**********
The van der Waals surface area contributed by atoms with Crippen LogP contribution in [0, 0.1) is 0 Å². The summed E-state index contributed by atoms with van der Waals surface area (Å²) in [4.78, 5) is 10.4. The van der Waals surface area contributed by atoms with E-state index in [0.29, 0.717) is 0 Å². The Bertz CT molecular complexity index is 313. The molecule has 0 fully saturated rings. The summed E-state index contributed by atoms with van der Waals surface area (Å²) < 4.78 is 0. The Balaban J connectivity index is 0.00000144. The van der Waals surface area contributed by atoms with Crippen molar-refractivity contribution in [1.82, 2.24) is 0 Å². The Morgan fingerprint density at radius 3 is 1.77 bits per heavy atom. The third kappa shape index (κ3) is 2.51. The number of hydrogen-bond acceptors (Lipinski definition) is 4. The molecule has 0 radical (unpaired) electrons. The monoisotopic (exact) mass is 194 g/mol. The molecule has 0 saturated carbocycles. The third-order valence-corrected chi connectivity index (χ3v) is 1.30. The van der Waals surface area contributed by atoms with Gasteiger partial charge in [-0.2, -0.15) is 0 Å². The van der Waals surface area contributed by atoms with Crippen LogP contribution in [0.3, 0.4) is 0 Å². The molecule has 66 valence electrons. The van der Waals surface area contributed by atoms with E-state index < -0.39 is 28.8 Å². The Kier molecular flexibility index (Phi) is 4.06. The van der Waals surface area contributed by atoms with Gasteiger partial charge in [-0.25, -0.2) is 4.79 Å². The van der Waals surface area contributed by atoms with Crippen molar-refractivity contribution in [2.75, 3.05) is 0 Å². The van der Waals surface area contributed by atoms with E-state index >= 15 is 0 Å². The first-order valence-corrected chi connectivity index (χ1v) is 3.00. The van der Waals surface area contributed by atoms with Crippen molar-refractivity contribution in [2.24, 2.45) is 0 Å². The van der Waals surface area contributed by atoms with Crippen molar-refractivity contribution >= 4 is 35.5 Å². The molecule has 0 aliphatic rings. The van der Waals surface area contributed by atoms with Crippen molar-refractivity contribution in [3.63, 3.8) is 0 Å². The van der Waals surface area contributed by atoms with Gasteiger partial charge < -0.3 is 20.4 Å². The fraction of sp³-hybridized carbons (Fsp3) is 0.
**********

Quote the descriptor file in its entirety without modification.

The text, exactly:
The van der Waals surface area contributed by atoms with Crippen LogP contribution in [0, 0.1) is 0 Å². The summed E-state index contributed by atoms with van der Waals surface area (Å²) in [4.78, 5) is 10.4. The van der Waals surface area contributed by atoms with E-state index in [0.29, 0.717) is 0 Å². The Bertz CT molecular complexity index is 313. The molecule has 0 fully saturated rings. The summed E-state index contributed by atoms with van der Waals surface area (Å²) < 4.78 is 0. The Balaban J connectivity index is 0.00000144. The van der Waals surface area contributed by atoms with Crippen molar-refractivity contribution in [1.82, 2.24) is 0 Å². The Morgan fingerprint density at radius 3 is 1.77 bits per heavy atom. The third kappa shape index (κ3) is 2.51. The number of hydrogen-bond acceptors (Lipinski definition) is 4. The molecule has 0 radical (unpaired) electrons. The monoisotopic (exact) mass is 194 g/mol. The molecule has 0 saturated carbocycles. The third-order valence-corrected chi connectivity index (χ3v) is 1.30. The van der Waals surface area contributed by atoms with Gasteiger partial charge in [-0.2, -0.15) is 0 Å². The van der Waals surface area contributed by atoms with Crippen LogP contribution in [0.3, 0.4) is 0 Å². The molecule has 66 valence electrons. The van der Waals surface area contributed by atoms with E-state index < -0.39 is 28.8 Å². The Kier molecular flexibility index (Phi) is 4.06. The van der Waals surface area contributed by atoms with Gasteiger partial charge in [-0.25, -0.2) is 4.79 Å². The van der Waals surface area contributed by atoms with Crippen molar-refractivity contribution in [2.75, 3.05) is 0 Å². The van der Waals surface area contributed by atoms with E-state index >= 15 is 0 Å². The first-order valence-corrected chi connectivity index (χ1v) is 3.00. The van der Waals surface area contributed by atoms with Crippen molar-refractivity contribution in [2.24, 2.45) is 0 Å². The van der Waals surface area contributed by atoms with Crippen molar-refractivity contribution >= 4 is 35.5 Å². The molecule has 0 aliphatic rings. The van der Waals surface area contributed by atoms with Crippen molar-refractivity contribution in [3.63, 3.8) is 0 Å². The van der Waals surface area contributed by atoms with Gasteiger partial charge < -0.3 is 20.4 Å². The fraction of sp³-hybridized carbons (Fsp3) is 0.